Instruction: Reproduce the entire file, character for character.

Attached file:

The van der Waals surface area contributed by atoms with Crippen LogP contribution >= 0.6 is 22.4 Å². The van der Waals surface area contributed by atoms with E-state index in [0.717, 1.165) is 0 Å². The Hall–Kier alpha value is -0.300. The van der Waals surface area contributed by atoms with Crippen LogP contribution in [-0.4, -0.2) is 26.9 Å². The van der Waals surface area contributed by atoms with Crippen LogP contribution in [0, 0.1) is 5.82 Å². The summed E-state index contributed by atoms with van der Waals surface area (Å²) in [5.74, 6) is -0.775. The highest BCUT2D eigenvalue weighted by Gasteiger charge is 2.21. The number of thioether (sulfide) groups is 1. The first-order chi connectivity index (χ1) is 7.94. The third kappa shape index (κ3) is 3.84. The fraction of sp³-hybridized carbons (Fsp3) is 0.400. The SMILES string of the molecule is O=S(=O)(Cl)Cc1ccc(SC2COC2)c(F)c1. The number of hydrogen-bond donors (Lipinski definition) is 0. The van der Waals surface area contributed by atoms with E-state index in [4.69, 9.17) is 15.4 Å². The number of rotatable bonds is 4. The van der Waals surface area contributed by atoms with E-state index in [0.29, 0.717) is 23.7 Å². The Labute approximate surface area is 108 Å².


The van der Waals surface area contributed by atoms with Crippen LogP contribution >= 0.6 is 22.4 Å². The van der Waals surface area contributed by atoms with E-state index in [0.717, 1.165) is 0 Å². The Hall–Kier alpha value is -0.300. The van der Waals surface area contributed by atoms with Crippen LogP contribution in [-0.4, -0.2) is 26.9 Å². The van der Waals surface area contributed by atoms with Crippen LogP contribution in [0, 0.1) is 5.82 Å². The summed E-state index contributed by atoms with van der Waals surface area (Å²) in [5.74, 6) is -0.775. The highest BCUT2D eigenvalue weighted by Gasteiger charge is 2.21. The number of thioether (sulfide) groups is 1. The first-order chi connectivity index (χ1) is 7.94. The third kappa shape index (κ3) is 3.84. The fraction of sp³-hybridized carbons (Fsp3) is 0.400. The SMILES string of the molecule is O=S(=O)(Cl)Cc1ccc(SC2COC2)c(F)c1. The number of hydrogen-bond donors (Lipinski definition) is 0. The van der Waals surface area contributed by atoms with E-state index in [4.69, 9.17) is 15.4 Å². The number of rotatable bonds is 4. The van der Waals surface area contributed by atoms with E-state index in [0.29, 0.717) is 23.7 Å². The Labute approximate surface area is 108 Å².